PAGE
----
Authors:
 [1];  [1];  [1]
  1. Univ. of Washington, Seattle, WA (United States). Department of Chemistry
Publication Date:
Research Org.:
Univ. of Washington, Seattle, WA (United States)
Sponsoring Org.:
USDOE
OSTI Identifier:
1330284
Alternate Identifier(s):
OSTI ID: 1436980
Grant/Contract Number:  
SC0013957
Resource Type:
Journal Article: Published Article
Journal Name:
Accounts of Chemical Research
Additional Journal Information:
Journal Volume: 49; Journal Issue: 9; Journal ID: ISSN 0001-4842
Publisher:
American Chemical Society
Country of Publication:
United States
Language:
English
Subject:
36 MATERIALS SCIENCE; 14 SOLAR ENERGY; 37 INORGANIC, ORGANIC, PHYSICAL, AND ANALYTICAL CHEMISTRY

Citation Formats

Giridharagopal, Rajiv, Cox, Phillip A., and Ginger, David S.. Functional Scanning Probe Imaging of Nanostructured Solar Energy Materials. United States: N. p., 2016. Web. doi:10.1021/acs.accounts.6b00255.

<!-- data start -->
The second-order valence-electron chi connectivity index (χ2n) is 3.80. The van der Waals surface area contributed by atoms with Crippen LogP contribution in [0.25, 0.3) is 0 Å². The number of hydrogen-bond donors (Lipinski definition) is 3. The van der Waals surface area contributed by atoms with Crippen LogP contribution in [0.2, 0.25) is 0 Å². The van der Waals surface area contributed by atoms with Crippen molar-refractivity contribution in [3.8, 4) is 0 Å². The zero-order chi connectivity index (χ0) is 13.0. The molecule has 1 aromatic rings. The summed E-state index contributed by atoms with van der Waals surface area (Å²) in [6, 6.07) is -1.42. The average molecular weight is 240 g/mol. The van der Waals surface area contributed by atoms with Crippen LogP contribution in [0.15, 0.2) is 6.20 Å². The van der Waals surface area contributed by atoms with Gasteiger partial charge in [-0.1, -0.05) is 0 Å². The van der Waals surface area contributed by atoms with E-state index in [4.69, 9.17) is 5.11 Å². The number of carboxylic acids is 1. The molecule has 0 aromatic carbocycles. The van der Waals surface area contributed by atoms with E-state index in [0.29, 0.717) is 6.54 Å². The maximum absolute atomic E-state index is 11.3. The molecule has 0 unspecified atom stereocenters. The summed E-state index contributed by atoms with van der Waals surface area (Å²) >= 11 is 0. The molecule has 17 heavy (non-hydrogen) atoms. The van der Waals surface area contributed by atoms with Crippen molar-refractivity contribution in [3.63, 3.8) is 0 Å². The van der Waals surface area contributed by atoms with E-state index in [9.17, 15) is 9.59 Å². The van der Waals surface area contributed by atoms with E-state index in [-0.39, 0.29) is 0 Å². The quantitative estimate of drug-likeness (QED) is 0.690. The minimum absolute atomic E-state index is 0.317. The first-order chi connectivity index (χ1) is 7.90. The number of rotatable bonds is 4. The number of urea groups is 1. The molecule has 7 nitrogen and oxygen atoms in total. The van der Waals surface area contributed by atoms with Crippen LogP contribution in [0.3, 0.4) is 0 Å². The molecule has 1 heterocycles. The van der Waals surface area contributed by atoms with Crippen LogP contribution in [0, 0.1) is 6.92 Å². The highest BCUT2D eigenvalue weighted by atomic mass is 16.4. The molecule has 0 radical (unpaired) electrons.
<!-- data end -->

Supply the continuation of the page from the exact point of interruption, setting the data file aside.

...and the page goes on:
Giridharagopal, Rajiv, Cox, Phillip A., & Ginger, David S.. Functional Scanning Probe Imaging of Nanostructured Solar Energy Materials. United States. doi:10.1021/acs.accounts.6b00255.
Giridharagopal, Rajiv, Cox, Phillip A., and Ginger, David S.. Tue . "Functional Scanning Probe Imaging of Nanostructured Solar Energy Materials". United States. doi:10.1021/acs.accounts.6b00255.
@article{osti_1330284,
title = {Functional Scanning Probe Imaging of Nanostructured Solar Energy Materials},
author = {Giridharagopal, Rajiv and Cox, Phillip A. and Ginger, David S.},